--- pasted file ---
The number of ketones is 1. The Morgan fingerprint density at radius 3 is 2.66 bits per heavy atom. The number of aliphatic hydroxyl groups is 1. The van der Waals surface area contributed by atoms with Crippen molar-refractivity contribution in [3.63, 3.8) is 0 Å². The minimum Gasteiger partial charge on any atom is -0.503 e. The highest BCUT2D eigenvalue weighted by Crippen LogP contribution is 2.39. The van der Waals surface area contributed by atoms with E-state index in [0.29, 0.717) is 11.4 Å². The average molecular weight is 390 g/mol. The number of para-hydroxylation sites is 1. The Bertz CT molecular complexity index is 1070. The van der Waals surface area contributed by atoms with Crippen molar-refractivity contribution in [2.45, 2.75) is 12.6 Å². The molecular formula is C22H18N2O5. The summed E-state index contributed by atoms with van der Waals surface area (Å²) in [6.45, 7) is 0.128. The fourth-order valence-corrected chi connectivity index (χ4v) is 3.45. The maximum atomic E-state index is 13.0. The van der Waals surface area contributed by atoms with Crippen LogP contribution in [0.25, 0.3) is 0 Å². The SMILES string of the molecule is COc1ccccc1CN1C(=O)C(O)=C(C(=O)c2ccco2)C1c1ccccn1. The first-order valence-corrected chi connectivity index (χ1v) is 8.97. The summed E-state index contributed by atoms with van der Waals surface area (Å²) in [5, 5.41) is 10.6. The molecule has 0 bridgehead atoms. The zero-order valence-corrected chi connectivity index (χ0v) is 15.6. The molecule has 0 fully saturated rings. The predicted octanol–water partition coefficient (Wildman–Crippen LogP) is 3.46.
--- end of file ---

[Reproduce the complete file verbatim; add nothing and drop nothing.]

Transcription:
The number of ketones is 1. The Morgan fingerprint density at radius 3 is 2.66 bits per heavy atom. The number of aliphatic hydroxyl groups is 1. The van der Waals surface area contributed by atoms with Crippen molar-refractivity contribution in [3.63, 3.8) is 0 Å². The minimum Gasteiger partial charge on any atom is -0.503 e. The highest BCUT2D eigenvalue weighted by Crippen LogP contribution is 2.39. The van der Waals surface area contributed by atoms with E-state index in [0.29, 0.717) is 11.4 Å². The average molecular weight is 390 g/mol. The number of para-hydroxylation sites is 1. The Bertz CT molecular complexity index is 1070. The van der Waals surface area contributed by atoms with Crippen molar-refractivity contribution in [2.45, 2.75) is 12.6 Å². The molecular formula is C22H18N2O5. The summed E-state index contributed by atoms with van der Waals surface area (Å²) in [6.45, 7) is 0.128. The fourth-order valence-corrected chi connectivity index (χ4v) is 3.45. The maximum atomic E-state index is 13.0. The van der Waals surface area contributed by atoms with Crippen LogP contribution in [0.25, 0.3) is 0 Å². The SMILES string of the molecule is COc1ccccc1CN1C(=O)C(O)=C(C(=O)c2ccco2)C1c1ccccn1. The first-order valence-corrected chi connectivity index (χ1v) is 8.97. The summed E-state index contributed by atoms with van der Waals surface area (Å²) in [5, 5.41) is 10.6. The molecule has 0 bridgehead atoms. The zero-order valence-corrected chi connectivity index (χ0v) is 15.6. The molecule has 0 fully saturated rings. The predicted octanol–water partition coefficient (Wildman–Crippen LogP) is 3.46.